Burns stanza

Burns stanza

The Burns stanza is a verse form named after the Scottish poet Robert Burns. It was not, however, invented by Burns, and prior to his use of it was known as the standard Habbie, after the poet Habbie Simpson (1550-1620). It is also sometimes known as the Scottish stanza or six-line stave.

The first notable poem written in this stanza was the "Lament for Habbie Simpson" by Robert Sempill of Beltrees. The stanza was used frequently by major 18th century Lowland Scots poets such as Robert Fergusson and Robert Burns, and has also been used by subsequent poets. Major poems in the stanza include Burns's "To a Louse", "Address to the Deil" and "Death and Doctor Hornbook". The stanza is six lines in length and rhymes aaabab, with tetrameter a lines and dimeter b lines. The second b line may or may not be repeated.

Although the "Lament for Habbie" itself is strictly lyrical, subsequent uses have tended to be comic and satirical. The stanza is naturally suited to comic rhymes, as the quoted passage from Burns shows:

:O THOU! whatever title suit thee—:Auld Hornie, Satan, Nick, or Clootie, :Wha in yon cavern grim an’ sootie, ::Clos’d under hatches, :Spairges about the brunstane cootie,::To scaud poor wretches! :Hear me, auld Hangie, for a wee, :An’ let poor damned bodies be; :I’m sure sma’ pleasure it can gie, ::Ev’n to a deil,:To skelp an’ scaud poor dogs like me, ::An’ hear us squeel!:--"Address to the Deil"

A variation on the Burns stanza employs the rhyme scheme aabcccb, with foreshortened third and seventh lines. This form is deployed, for example, in W. H. Auden's poem "Brother, who when the sirens roar" (also known as "A Communist to Others"):

Brothers, who when the sirens roar From office, shop and factory pour:'Neath evening sky;By cops directed to the fug Of talkie-houses for a drug, Or down canals to find a hug :Until you die: (lines 1-7)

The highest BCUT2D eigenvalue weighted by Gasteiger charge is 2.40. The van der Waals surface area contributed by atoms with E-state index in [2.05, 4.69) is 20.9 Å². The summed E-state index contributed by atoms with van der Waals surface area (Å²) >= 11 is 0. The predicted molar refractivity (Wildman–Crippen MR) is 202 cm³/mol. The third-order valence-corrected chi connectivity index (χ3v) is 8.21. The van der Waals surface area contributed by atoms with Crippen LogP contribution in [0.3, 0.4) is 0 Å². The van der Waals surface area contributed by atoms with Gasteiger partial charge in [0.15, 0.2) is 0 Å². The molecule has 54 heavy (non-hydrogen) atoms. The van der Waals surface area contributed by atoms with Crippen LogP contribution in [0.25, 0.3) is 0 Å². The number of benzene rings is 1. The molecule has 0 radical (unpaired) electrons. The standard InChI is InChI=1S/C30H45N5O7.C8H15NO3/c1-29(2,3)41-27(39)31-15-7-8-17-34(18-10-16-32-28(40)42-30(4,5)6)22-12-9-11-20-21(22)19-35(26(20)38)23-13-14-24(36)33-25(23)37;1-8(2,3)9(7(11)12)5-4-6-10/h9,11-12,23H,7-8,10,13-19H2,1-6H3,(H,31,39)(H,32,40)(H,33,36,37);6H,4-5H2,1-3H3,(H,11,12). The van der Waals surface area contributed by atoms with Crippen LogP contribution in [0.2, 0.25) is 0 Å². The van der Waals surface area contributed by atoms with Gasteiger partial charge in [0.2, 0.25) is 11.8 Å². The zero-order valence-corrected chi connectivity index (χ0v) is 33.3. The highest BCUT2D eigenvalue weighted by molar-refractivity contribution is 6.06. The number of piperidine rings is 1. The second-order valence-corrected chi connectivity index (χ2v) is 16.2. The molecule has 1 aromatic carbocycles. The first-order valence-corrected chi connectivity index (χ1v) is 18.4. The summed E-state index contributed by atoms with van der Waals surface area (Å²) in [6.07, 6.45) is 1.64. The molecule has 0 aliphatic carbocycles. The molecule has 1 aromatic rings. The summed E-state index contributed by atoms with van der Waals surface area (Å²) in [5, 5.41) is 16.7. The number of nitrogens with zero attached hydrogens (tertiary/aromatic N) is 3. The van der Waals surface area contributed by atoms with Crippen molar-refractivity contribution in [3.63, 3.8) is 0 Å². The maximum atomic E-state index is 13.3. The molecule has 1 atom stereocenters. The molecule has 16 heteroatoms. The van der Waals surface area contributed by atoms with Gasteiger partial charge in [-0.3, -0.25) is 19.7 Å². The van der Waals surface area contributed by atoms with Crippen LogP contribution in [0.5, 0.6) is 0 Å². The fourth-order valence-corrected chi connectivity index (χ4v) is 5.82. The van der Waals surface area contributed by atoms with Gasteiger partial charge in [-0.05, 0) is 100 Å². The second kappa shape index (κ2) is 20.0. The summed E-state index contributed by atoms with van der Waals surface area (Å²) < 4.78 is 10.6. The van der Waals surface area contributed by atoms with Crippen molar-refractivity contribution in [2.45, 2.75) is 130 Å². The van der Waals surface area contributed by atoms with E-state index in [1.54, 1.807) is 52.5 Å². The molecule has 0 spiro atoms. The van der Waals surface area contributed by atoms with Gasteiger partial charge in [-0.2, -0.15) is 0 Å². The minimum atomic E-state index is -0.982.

Auden uses similar verse forms in other poems in the collection "Look, Stranger!" (also known as "On This Island"), such as "The Witnesses" and "Out on the lawn I lie in bed" (also known as "Summer Night"). A more recent example can be seen in W. N. Herbert's "To a Mousse".

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Look at other dictionaries:

  • Burns stanza — noun The type of stanza used in Standard Habbie verse …   Wiktionary

  • burns stanza — noun see burns meter …   Useful english dictionary

  • burns meter — noun or burns stanza ˈbərnz , ˈbə̄nz , ˈbəinz Usage: capitalized B : a stanza often used by Robert Burns and other Scottish poets consisting of six lines rhyming aaabab of which the fourth and sixth are regularly iambic dimeters and the others… …   Useful english dictionary

  • Burns metre — ▪ literature       in poetry, a stanza often used by Robert Burns (Burns, Robert) and other Scottish poets. The stanza consists of six lines rhyming aaabab of which the fourth and sixth are regularly iambic (iamb) dimeters and the others iambic… …   Universalium

  • Burns, Robert — born Jan. 25, 1759, Alloway, Ayrshire, Scot. died July 21, 1796, Dumfries, Dumfriesshire National poet of Scotland. The son of a poor farmer, he early became familiar with orally transmitted folk song and tales. His father s farm failed, and a… …   Universalium

  • Spenserian stanza — The Spenserian stanza is a fixed verse form invented by Edmund Spenser for his epic poem The Faerie Queene . Spenser intended this poem to be many thousands of Spenserian stanzas, hence its epic name, but he died before even 1/4 of his goal was… …   Wikipedia

  • List of literary terms — The following is a list of literary terms; that is, those words used in discussion, classification, criticism, and analysis of literature.: See also: Glossary of poetry terms, Literary criticism, Literary theory CompactTOC8 name=Contents… …   Wikipedia

  • Sempill, Robert — ▪ Scottish poet born c. 1595 died c. 1665       Scottish poet who first used the metre that became the standard form for the Scottish humorous elegy.       The son of the poet Sir James Sempill of Beltrees, he was educated at the University of… …   Universalium

  • Henri Suhamy — en 2009. Henri Suhamy, né le 1er mai 1932 à Courbevoie, dans la Seine[1], est un universitaire français, spécialiste de …   Wikipédia en Français

  • Standard Habbie — noun A Scottish verse form with six line stanzas rhyming AAABAB, with tetrameter A lines and dimeter B lines. Syn: Burns stanza …   Wiktionary

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